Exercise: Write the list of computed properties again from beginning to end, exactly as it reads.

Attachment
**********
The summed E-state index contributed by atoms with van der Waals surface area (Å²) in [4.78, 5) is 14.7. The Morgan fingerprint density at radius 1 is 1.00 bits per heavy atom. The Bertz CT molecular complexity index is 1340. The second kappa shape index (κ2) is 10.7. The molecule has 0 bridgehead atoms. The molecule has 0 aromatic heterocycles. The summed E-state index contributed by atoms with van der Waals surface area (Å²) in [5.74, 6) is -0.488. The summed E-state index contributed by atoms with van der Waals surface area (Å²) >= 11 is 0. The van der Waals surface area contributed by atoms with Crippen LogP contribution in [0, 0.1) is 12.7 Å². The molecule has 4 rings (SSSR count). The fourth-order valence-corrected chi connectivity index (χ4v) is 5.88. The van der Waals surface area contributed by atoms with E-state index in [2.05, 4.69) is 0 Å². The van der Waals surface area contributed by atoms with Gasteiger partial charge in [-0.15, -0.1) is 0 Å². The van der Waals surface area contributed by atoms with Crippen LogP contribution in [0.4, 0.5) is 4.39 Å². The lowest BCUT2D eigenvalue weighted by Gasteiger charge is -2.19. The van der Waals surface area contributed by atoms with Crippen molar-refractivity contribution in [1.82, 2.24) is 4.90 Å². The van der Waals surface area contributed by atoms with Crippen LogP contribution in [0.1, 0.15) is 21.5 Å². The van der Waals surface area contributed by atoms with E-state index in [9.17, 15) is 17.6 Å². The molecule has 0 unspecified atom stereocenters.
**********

The summed E-state index contributed by atoms with van der Waals surface area (Å²) in [4.78, 5) is 14.7. The Morgan fingerprint density at radius 1 is 1.00 bits per heavy atom. The Bertz CT molecular complexity index is 1340. The second kappa shape index (κ2) is 10.7. The molecule has 0 bridgehead atoms. The molecule has 0 aromatic heterocycles. The summed E-state index contributed by atoms with van der Waals surface area (Å²) in [5.74, 6) is -0.488. The summed E-state index contributed by atoms with van der Waals surface area (Å²) >= 11 is 0. The van der Waals surface area contributed by atoms with Crippen LogP contribution in [0, 0.1) is 12.7 Å². The molecule has 4 rings (SSSR count). The fourth-order valence-corrected chi connectivity index (χ4v) is 5.88. The van der Waals surface area contributed by atoms with E-state index in [2.05, 4.69) is 0 Å². The van der Waals surface area contributed by atoms with Gasteiger partial charge in [-0.15, -0.1) is 0 Å². The van der Waals surface area contributed by atoms with Crippen LogP contribution in [0.4, 0.5) is 4.39 Å². The lowest BCUT2D eigenvalue weighted by Gasteiger charge is -2.19. The van der Waals surface area contributed by atoms with Crippen molar-refractivity contribution in [1.82, 2.24) is 4.90 Å². The van der Waals surface area contributed by atoms with Crippen LogP contribution in [0.1, 0.15) is 21.5 Å². The van der Waals surface area contributed by atoms with E-state index in [9.17, 15) is 17.6 Å². The molecule has 0 unspecified atom stereocenters.